Click the images below for bigger versions:
Lithographic Portraits of the Republican and Democratic Candidates in the Election of 1880, James A. Garfield, Chester A. Arthur and Winfield Scott Hancock and William English

New York: The American News Company, [1880] four black and white lithographic portraits, measuring 18 x 14 inches each, of the Republican and Democratic candidates for president and vice president in the election of 1880 – James A. Garfield and Chester A. Arthur on the Republican side and Winfield Scott Hancock and William English, the Democratic candidates. The images of the democratic candidates are lightly dust soiled at outer margins, and the image of Hancock has a short tear into left margin, else very good.

Four portraits: $ 400.00 | Contact Us >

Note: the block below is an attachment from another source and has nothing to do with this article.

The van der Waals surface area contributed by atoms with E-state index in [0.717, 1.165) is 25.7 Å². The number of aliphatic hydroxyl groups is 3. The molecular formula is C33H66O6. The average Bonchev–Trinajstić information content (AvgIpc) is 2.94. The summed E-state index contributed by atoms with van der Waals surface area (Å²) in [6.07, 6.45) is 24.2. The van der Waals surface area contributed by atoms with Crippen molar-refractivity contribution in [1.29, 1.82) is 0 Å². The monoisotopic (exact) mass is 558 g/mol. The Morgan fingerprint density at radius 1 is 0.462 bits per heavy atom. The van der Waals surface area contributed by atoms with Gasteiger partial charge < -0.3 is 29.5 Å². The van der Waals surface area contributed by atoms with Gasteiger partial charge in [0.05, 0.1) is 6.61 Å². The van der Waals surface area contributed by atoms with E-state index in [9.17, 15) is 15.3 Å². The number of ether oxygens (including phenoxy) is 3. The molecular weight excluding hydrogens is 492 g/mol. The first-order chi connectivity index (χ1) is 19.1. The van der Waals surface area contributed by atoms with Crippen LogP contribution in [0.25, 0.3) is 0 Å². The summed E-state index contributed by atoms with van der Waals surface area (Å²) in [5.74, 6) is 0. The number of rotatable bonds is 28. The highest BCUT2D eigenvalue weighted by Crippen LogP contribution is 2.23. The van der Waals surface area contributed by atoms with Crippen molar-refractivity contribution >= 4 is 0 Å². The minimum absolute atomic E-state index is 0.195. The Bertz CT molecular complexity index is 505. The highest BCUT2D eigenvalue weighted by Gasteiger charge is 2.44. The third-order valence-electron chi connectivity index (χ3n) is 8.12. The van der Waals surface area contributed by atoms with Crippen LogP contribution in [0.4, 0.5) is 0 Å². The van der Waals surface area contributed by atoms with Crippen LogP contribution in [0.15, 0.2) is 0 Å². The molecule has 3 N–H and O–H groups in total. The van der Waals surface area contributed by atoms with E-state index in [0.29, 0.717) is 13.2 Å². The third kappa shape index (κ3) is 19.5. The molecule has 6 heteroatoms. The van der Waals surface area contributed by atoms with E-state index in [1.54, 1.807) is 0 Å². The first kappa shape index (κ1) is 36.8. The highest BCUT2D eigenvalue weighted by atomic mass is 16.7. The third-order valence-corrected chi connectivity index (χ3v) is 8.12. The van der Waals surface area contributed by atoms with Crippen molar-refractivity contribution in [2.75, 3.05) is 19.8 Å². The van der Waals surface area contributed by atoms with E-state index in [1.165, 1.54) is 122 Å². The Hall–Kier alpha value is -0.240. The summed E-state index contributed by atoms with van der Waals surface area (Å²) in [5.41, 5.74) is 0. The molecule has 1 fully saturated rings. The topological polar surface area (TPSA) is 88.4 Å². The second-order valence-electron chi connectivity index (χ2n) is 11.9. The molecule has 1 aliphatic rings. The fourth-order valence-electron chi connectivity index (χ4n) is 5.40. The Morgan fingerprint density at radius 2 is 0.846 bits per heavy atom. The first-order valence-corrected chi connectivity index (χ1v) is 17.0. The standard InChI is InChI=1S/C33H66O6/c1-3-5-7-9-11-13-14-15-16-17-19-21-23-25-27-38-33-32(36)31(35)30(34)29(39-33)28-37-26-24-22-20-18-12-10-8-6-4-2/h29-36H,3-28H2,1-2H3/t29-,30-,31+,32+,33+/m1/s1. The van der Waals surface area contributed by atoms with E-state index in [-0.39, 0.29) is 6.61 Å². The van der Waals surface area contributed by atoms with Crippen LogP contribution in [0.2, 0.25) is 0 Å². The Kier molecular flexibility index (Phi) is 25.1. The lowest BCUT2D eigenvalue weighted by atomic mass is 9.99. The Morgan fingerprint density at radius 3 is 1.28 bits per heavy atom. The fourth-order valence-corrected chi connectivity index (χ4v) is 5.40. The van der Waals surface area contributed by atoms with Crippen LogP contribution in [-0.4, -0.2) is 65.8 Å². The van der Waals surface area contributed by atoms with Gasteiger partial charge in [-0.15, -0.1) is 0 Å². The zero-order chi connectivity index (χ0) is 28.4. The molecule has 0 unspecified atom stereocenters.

The Campaign of 1880 took place during a business revival and with no definite issue before the country. It was routine politics. The Republicans overcame a serious split between groups headed by James G. Blaine and Roscoe Conkling respectively, by nominating James A. Garfield, a member of neither faction, over President Grant, supported by the Conkling wing for a third term. Against Garfield the Democrats nominated Winfield Scott Hancock, a nonpolitical Civil War general; but their party had no positive program, was discredited by its factious opposition to the Hayes administration and was defeated by a very close vote. The Republicans carried the “doubtful states” and regained control over Congress. The popular vote was: Garfield 4,454,416; Hancock, 4, 444, 952. The electoral vote was: Garfield 214; Hancock 155.